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Tissue Test Team

Johnny Henderson
Jonathan Ramey
Judith Salmon
Joanne Schweinsberg


The purpose of the experiment was to test facial tissue tensile strength for various brands.

An apparatus was constructed by which marbles were repeatedly dropped from a fixed height onto a given brand of dry tissue until the tissue failed (marble passed through the tissue). The experiment was then repeated with dampened tissues.

Analysis of the data included dot plots, side-by-side boxplots, and two-way ANOVAs with interaction plots and residual plots.


An experiment was conducted to investigate the strength, perhaps described as tensile strength, of 7 brands of facial tissues. The investigative Tissue Test Team members were Johnny Henderson, Jonathan Ramey, Judiith Salmon, and Joanne Schweinsberg (hereafter known as J4-T3). The 7 brands selected for the experiment were Kleenex (1), Top Crest (2), CVS (3), Kleenex Ultra (4), WalMart(5), Puffs (6), and Puffs Extra Strength (7).

An apparatus was constructed from which a marble (weighing .01 lb) was dropped with initial velocity zero. It traveled a distance of 14.4 cm before striking the surface of a tissue stretched over an embroidery frame. (See figure 1)


  1. A brand of tissue was picked and a tissue was taken . The tissue was stretched over a five-inch embroidery hoop, which was placed horizontally. A marble was then dropped repeatedly onto the tissue until the tissue failed. Failure was deemed to have occured when the marble passed entirely through the tissue. The number of times the marble was dropped was recorded and the process was repeated 10 times for each brand of tissue.

  2. The procedure described above was repeated for tissues that had been dampened before dropping the marble. For dampening, a tissue was stretched over an embroidery hoop. As it was held vertically, the tissue was sprayed from a water bottle held 28.8 cm from the hoop. After being dampened, the tissue was placed horizontally, and the marble was dropped. (See figure 2)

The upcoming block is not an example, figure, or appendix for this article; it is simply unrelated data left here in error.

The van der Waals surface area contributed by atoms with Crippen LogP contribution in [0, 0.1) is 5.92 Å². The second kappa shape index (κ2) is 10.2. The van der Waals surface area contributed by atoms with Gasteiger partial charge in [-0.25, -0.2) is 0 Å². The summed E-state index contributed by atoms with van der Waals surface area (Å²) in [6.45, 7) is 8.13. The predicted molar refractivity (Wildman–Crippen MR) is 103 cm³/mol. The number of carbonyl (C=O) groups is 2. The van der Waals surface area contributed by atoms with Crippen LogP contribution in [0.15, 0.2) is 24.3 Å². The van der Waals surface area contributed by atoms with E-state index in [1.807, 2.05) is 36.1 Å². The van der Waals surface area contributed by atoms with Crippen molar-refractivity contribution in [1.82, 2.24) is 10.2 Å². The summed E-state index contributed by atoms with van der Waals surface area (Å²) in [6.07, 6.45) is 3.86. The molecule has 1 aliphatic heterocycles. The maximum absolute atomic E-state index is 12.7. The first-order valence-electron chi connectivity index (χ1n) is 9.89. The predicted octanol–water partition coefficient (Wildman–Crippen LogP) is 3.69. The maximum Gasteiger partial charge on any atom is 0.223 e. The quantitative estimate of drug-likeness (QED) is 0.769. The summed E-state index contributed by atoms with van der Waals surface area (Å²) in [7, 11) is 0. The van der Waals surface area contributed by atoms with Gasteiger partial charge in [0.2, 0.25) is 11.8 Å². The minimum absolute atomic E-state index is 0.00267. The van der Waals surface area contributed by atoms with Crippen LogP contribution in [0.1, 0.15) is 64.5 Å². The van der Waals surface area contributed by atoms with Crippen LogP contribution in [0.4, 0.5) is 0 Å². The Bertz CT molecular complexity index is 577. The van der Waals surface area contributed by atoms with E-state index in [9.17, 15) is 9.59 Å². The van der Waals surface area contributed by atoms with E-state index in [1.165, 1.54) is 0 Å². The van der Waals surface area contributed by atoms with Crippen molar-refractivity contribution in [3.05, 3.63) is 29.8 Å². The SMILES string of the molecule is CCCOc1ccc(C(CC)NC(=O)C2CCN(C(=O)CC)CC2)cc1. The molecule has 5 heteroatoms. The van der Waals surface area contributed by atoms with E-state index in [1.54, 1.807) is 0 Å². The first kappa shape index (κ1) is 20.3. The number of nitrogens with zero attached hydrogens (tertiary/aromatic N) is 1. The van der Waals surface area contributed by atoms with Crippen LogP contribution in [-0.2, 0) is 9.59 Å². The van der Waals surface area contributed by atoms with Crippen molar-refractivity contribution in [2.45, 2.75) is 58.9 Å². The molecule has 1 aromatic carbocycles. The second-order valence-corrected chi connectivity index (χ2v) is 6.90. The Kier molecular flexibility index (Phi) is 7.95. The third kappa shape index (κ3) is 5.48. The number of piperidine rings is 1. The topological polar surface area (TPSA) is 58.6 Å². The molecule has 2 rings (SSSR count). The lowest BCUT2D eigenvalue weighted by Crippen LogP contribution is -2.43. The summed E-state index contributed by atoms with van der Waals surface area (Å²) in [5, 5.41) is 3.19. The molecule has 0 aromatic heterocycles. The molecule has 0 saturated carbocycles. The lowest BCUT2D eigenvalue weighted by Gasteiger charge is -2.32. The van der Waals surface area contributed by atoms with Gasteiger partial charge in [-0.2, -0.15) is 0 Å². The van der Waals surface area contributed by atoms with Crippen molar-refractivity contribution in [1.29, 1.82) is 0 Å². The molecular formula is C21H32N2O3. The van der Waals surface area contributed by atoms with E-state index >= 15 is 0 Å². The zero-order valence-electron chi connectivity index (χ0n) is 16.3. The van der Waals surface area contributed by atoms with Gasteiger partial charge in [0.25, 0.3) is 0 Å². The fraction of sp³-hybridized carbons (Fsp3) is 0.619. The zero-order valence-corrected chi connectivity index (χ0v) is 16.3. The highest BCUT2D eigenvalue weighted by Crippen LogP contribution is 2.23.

There are three main factors:

  1. For each brand of tissue tested, tissues were selected successively from one box only.

  2. When the marble was dropped repeatedly onto the same tissue, different spots of the tissue were struck.

  3. When the tissues were dampened, moisture was more concentrated for some tissues, more uniform for others.


The hypotheses test (using the transformed data) showed that there was a difference in the dry tissue strength due to the tissue type. (Fstat=25.85, p=0.000). I then used the Scheffe multiple comparison test, because that is the one that I am familiar with.

Table of means:

          1 (2.4)   2 (3.11)  3 (1.99)  4 (4.26)  5 (2.35)  6 (1.81)
2 (3.11)   .71  
3 (1.99)   .41       1.12* 
4 (4.26)  1.86*      1.15*    2.27* 
5 (2.35)   .05        .76      .36      1.91* 
6 (1.81)   .59       1.30*     .18      2.45*      .54  
7 (3.40)  1.00*       .29     1.41*      .86*     1.05*     1.59*

The top row and right-hand column contain: tissue type (mean # of marbles). each other entry in the table is absolute value of the difference of the corresponding means; it., .71=3.11-2.40.

The numbers in the table are then compared to the following number when alpha=0.05:

SQRT[(k-1) f(k-1,n*-1,alpha) (MSE) ((ni-nj)/ni*nj)]= SQRT[(6) 2.25 (.2659) (.2)]=.846

If the number in the table is larger than .846 (Note the asterisks), then there is a significant difference in the strengths of the two tissues.


Once you know the significant difference exits, the box plots can tell you which is stronger, or a two-sample t-test can be used to investigate any particular pair.


The hypotheses test (using the transformed data) showed that there was a difference in the wet tissue strength due to the tissue type. (Fstat=27.857, p=0.000).

Scheffe's multiple comparison test...

          1 (1.39)   2 (1.46)  3 (1.56)  4 (2.12)  5 (1.34)  6 (1.48)
2 (1.46)   .07  
3 (1.56)   .17        .10 
4 (2.12)   .73*       .66*      .56* 
5 (1.34)   .05        .12       .22       .78* 
6 (1.48)   .09        .02       .08       .64*      .14  
7 (2.56)  1.17*      1.10*     1.00*      .44      1.22*     1.08*

SQRT[(6) 2.25 (.0753) (.2)]=.451



If you want a tissue that will not fail you under both wet and dry conditions, then go with brands 4 or 7, admittedly the more expensive of the tissues we tested. If you are only concerned about dry conditions and price might be a concern then brand 2 might be good enough...just don't sneeze into it unless you want a wet hand!


  1. Re-do the analysis without the most extreme cases --- Kleenex Ultra and Puffs Extra Strength.

  2. Do more trials with more brands.

  3. Develop a method for spraying that would more effectively control the concentration of water.

  4. Investigate the percent of each brand that failed at a specified height.

  5. Add additional variables and extend the ANOVA analysis.

Comment: Testing for softness rather than strength would probably be more meaningful to the consumer.

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